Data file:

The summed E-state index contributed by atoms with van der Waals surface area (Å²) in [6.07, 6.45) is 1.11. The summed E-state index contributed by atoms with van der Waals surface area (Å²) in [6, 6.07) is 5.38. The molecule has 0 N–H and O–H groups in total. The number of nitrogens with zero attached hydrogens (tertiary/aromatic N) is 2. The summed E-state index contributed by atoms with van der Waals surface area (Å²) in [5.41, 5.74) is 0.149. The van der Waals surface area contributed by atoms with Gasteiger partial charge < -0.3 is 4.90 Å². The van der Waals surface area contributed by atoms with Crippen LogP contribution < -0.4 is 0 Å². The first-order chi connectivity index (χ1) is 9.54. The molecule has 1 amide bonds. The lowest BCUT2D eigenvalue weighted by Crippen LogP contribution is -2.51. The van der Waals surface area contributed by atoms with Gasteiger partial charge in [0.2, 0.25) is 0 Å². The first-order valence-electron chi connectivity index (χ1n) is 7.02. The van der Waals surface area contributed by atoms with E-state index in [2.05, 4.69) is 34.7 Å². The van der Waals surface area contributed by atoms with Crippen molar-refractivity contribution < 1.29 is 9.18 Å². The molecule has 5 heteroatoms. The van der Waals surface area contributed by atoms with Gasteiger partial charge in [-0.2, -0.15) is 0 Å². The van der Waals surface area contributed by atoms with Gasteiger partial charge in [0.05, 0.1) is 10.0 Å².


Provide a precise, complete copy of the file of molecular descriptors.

The summed E-state index contributed by atoms with van der Waals surface area (Å²) in [6.07, 6.45) is 1.11. The summed E-state index contributed by atoms with van der Waals surface area (Å²) in [6, 6.07) is 5.38. The molecule has 0 N–H and O–H groups in total. The number of nitrogens with zero attached hydrogens (tertiary/aromatic N) is 2. The summed E-state index contributed by atoms with van der Waals surface area (Å²) in [5.41, 5.74) is 0.149. The van der Waals surface area contributed by atoms with Gasteiger partial charge < -0.3 is 4.90 Å². The van der Waals surface area contributed by atoms with Crippen LogP contribution < -0.4 is 0 Å². The first-order chi connectivity index (χ1) is 9.54. The molecule has 1 amide bonds. The lowest BCUT2D eigenvalue weighted by Crippen LogP contribution is -2.51. The van der Waals surface area contributed by atoms with Gasteiger partial charge in [0.2, 0.25) is 0 Å². The first-order valence-electron chi connectivity index (χ1n) is 7.02. The van der Waals surface area contributed by atoms with E-state index in [2.05, 4.69) is 34.7 Å². The van der Waals surface area contributed by atoms with Crippen molar-refractivity contribution < 1.29 is 9.18 Å². The molecule has 5 heteroatoms. The van der Waals surface area contributed by atoms with Gasteiger partial charge in [-0.2, -0.15) is 0 Å². The van der Waals surface area contributed by atoms with Gasteiger partial charge in [0.05, 0.1) is 10.0 Å².